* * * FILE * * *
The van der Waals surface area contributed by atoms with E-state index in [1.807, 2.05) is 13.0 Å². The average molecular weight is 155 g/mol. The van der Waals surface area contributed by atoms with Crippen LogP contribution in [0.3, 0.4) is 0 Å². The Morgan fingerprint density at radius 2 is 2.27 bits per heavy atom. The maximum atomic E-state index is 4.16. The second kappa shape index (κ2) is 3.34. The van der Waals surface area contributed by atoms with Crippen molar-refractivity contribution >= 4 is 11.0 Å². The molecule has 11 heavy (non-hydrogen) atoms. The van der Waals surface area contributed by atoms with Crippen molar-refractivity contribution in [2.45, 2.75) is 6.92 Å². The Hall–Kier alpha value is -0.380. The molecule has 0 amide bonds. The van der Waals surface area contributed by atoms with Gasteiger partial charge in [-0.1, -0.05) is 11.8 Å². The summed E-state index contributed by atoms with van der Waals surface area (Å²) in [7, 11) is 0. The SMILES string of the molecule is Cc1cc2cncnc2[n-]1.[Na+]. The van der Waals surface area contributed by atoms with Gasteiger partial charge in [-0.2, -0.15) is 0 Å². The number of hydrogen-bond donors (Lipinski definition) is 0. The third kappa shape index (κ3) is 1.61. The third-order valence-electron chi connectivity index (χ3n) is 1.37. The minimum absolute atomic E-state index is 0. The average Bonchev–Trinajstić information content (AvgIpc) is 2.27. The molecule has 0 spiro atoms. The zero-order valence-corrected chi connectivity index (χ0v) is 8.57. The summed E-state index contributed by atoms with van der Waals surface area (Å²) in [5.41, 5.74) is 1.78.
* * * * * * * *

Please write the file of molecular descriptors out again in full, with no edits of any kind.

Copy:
The van der Waals surface area contributed by atoms with E-state index in [1.807, 2.05) is 13.0 Å². The average molecular weight is 155 g/mol. The van der Waals surface area contributed by atoms with Crippen LogP contribution in [0.3, 0.4) is 0 Å². The Morgan fingerprint density at radius 2 is 2.27 bits per heavy atom. The maximum atomic E-state index is 4.16. The second kappa shape index (κ2) is 3.34. The van der Waals surface area contributed by atoms with Crippen molar-refractivity contribution >= 4 is 11.0 Å². The molecule has 11 heavy (non-hydrogen) atoms. The van der Waals surface area contributed by atoms with Crippen molar-refractivity contribution in [2.45, 2.75) is 6.92 Å². The Hall–Kier alpha value is -0.380. The molecule has 0 amide bonds. The van der Waals surface area contributed by atoms with Gasteiger partial charge in [-0.1, -0.05) is 11.8 Å². The summed E-state index contributed by atoms with van der Waals surface area (Å²) in [7, 11) is 0. The SMILES string of the molecule is Cc1cc2cncnc2[n-]1.[Na+]. The van der Waals surface area contributed by atoms with Gasteiger partial charge in [-0.2, -0.15) is 0 Å². The number of hydrogen-bond donors (Lipinski definition) is 0. The third kappa shape index (κ3) is 1.61. The third-order valence-electron chi connectivity index (χ3n) is 1.37. The minimum absolute atomic E-state index is 0. The average Bonchev–Trinajstić information content (AvgIpc) is 2.27. The molecule has 0 spiro atoms. The zero-order valence-corrected chi connectivity index (χ0v) is 8.57. The summed E-state index contributed by atoms with van der Waals surface area (Å²) in [5.41, 5.74) is 1.78.